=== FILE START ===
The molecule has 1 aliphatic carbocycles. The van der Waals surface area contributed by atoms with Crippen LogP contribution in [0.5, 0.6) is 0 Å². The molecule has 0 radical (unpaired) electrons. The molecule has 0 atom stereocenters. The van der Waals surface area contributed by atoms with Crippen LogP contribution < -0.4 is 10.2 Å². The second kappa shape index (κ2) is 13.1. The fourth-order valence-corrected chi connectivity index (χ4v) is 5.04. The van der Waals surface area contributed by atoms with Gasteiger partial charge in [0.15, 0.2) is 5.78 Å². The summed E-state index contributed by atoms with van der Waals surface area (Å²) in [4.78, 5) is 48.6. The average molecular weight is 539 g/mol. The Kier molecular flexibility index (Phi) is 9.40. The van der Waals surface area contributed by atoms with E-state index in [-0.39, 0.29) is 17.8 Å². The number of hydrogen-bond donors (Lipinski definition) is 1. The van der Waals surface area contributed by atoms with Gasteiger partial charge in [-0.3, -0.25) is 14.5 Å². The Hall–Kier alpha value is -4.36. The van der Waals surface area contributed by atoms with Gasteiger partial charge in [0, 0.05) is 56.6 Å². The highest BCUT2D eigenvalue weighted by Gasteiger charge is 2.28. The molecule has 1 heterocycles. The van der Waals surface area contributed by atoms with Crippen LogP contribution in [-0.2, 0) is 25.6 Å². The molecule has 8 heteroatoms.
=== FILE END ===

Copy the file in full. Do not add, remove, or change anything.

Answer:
The molecule has 1 aliphatic carbocycles. The van der Waals surface area contributed by atoms with Crippen LogP contribution in [0.5, 0.6) is 0 Å². The molecule has 0 radical (unpaired) electrons. The molecule has 0 atom stereocenters. The van der Waals surface area contributed by atoms with Crippen LogP contribution < -0.4 is 10.2 Å². The second kappa shape index (κ2) is 13.1. The fourth-order valence-corrected chi connectivity index (χ4v) is 5.04. The van der Waals surface area contributed by atoms with Gasteiger partial charge in [0.15, 0.2) is 5.78 Å². The summed E-state index contributed by atoms with van der Waals surface area (Å²) in [4.78, 5) is 48.6. The average molecular weight is 539 g/mol. The Kier molecular flexibility index (Phi) is 9.40. The van der Waals surface area contributed by atoms with E-state index in [-0.39, 0.29) is 17.8 Å². The number of hydrogen-bond donors (Lipinski definition) is 1. The van der Waals surface area contributed by atoms with Gasteiger partial charge in [-0.3, -0.25) is 14.5 Å². The Hall–Kier alpha value is -4.36. The van der Waals surface area contributed by atoms with Gasteiger partial charge in [0, 0.05) is 56.6 Å². The highest BCUT2D eigenvalue weighted by Gasteiger charge is 2.28. The molecule has 1 heterocycles. The van der Waals surface area contributed by atoms with Crippen LogP contribution in [-0.2, 0) is 25.6 Å². The molecule has 8 heteroatoms.